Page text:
Renal denervation to treat people with resistant hypertension

Health Technology Wales
Record ID 32018004270
Original Title: Radiofrequency renal denervation
Authors' objectives: HTW aimed to identify and summarise evidence that addressed the following question: What is the clinical and cost effectiveness of renal denervation for people with resistant hypertension when compared to standard care?
Authors' results and conclusions: We identified a recent Cochrane systematic review that reported on the clinical effectiveness of renal denervation (ultrasound and radiofrequency) for the treatment of resistant hypertension. We also identified a further two relevant randomised control trials (RCTs) that were published after the systematic review and one longer-term follow-up of an included review. This evidence, included in this report, focuses on earlier iterations of renal denervation and we identified no studies that use newer treatment protocols with multi-electrode radiofrequency for resistant hypertension. Evidence identified in the literature and an updated meta-analysis completed by HTW does not show significant improvements in systolic or diastolic 24-hour ambulatory blood pressure monitoring (ABPM) after renal denervation for resistant hypertension. Evidence on non-fatal cardiovascular events and hospitalisation is limited by the fact that studies are not powered or designed with long enough follow-ups to observe anticipated differences. The economic analysis suggests that renal denervation is not a cost-effective intervention. Renal denervation was associated with an improvement in clinical effects that resulted in higher quality-adjusted life years (QALYs) than standard care but at an incremental cost that resulted in an incremental cost-effectiveness ratio (ICER) of over £70,000 per QALY. There is a high level of uncertainty regarding whether the findings seen here would be replicated in newer treatment protocols as no evidence relating to these in the resistant hypertension population was identified. Newer approaches use a larger number of ablations in the main artery and branches and it is possible that this approach would deliver improved benefits. Forthcoming trials may provide some evidence from sub-group analyses. However, additional larger trials focusing on this population may be needed.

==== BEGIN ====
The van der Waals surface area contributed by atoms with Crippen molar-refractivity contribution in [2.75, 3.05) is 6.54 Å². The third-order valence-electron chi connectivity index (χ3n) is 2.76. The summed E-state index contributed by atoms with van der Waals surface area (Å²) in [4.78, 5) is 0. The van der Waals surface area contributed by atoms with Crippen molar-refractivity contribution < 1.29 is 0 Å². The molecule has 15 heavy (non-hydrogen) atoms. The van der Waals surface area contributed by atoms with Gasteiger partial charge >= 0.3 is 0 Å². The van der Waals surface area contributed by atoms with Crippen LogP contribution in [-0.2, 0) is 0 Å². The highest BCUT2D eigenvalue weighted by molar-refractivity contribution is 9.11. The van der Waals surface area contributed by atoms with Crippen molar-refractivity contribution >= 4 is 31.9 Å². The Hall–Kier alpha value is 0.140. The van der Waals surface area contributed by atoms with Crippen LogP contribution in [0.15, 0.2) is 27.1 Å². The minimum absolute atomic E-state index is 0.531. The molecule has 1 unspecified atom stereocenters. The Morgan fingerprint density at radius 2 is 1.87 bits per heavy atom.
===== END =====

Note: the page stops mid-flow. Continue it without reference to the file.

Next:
Authors' methods: The Evidence Appraisal Report is based on a literature search (strategy available on request) for published clinical and economic evidence on the health technology of interest. It is not a full systematic review but aims to identify the best available evidence on the health technology of interest. Researchers critically evaluate and synthesise this evidence. We include the following clinical evidence in order of priority: systematic reviews; randomised trials; non-randomised trials. We only include evidence for “lower priority” evidence where outcomes are not reported by a “higher priority” source. We also search for economic evaluations or original research that can form the basis of an assessment of costs/cost comparison. We carry out various levels of economic evaluation, according to the evidence that is available to inform this.
Project Status: Completed
Year Published: 2023
English language abstract: An English language summary is available
Publication Type: Rapid Review
Country: Wales, United Kingdom
MeSH Terms
  • Hypertension
  • Denervation
  • Renal Artery
  • Antihypertensive Agents
  • Catheter Ablation
  • Sympathectomy
  • Blood Pressure
  • Renal denervation
  • Resistant hypertension
Organisation Name: Health Technology Wales
Contact Address: Floor 3, 2 Capital Quarter, Tyndall Street, Cardiff, CF10 4BZ
Contact Name: Susan Myles, PhD
Contact Email:
This is a bibliographic record of a published health technology assessment from a member of INAHTA or other HTA producer. No evaluation of the quality of this assessment has been made for the HTA database.